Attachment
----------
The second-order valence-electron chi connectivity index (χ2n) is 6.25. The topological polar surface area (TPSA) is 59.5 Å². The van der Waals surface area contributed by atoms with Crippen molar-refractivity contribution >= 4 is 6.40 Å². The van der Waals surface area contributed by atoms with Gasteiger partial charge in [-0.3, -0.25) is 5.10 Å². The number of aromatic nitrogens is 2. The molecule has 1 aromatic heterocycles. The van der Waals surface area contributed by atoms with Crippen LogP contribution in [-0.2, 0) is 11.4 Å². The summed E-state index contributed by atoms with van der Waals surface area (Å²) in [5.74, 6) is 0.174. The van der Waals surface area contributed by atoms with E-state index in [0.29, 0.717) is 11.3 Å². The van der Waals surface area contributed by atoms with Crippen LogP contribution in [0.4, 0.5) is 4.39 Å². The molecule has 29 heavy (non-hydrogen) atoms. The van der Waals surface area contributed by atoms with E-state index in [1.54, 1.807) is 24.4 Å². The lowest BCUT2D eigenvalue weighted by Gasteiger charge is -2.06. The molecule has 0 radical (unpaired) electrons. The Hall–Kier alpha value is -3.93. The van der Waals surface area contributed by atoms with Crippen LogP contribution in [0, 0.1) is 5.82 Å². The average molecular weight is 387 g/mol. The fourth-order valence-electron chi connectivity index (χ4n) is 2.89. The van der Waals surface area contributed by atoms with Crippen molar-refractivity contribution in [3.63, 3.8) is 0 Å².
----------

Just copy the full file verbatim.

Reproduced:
The second-order valence-electron chi connectivity index (χ2n) is 6.25. The topological polar surface area (TPSA) is 59.5 Å². The van der Waals surface area contributed by atoms with Crippen molar-refractivity contribution >= 4 is 6.40 Å². The van der Waals surface area contributed by atoms with Gasteiger partial charge in [-0.3, -0.25) is 5.10 Å². The number of aromatic nitrogens is 2. The molecule has 1 aromatic heterocycles. The van der Waals surface area contributed by atoms with Crippen LogP contribution in [-0.2, 0) is 11.4 Å². The summed E-state index contributed by atoms with van der Waals surface area (Å²) in [5.74, 6) is 0.174. The van der Waals surface area contributed by atoms with E-state index in [0.29, 0.717) is 11.3 Å². The van der Waals surface area contributed by atoms with Crippen LogP contribution in [0.4, 0.5) is 4.39 Å². The molecule has 29 heavy (non-hydrogen) atoms. The van der Waals surface area contributed by atoms with E-state index in [1.54, 1.807) is 24.4 Å². The lowest BCUT2D eigenvalue weighted by Gasteiger charge is -2.06. The molecule has 0 radical (unpaired) electrons. The Hall–Kier alpha value is -3.93. The van der Waals surface area contributed by atoms with Crippen LogP contribution in [0, 0.1) is 5.82 Å². The average molecular weight is 387 g/mol. The fourth-order valence-electron chi connectivity index (χ4n) is 2.89. The van der Waals surface area contributed by atoms with Crippen molar-refractivity contribution in [3.63, 3.8) is 0 Å².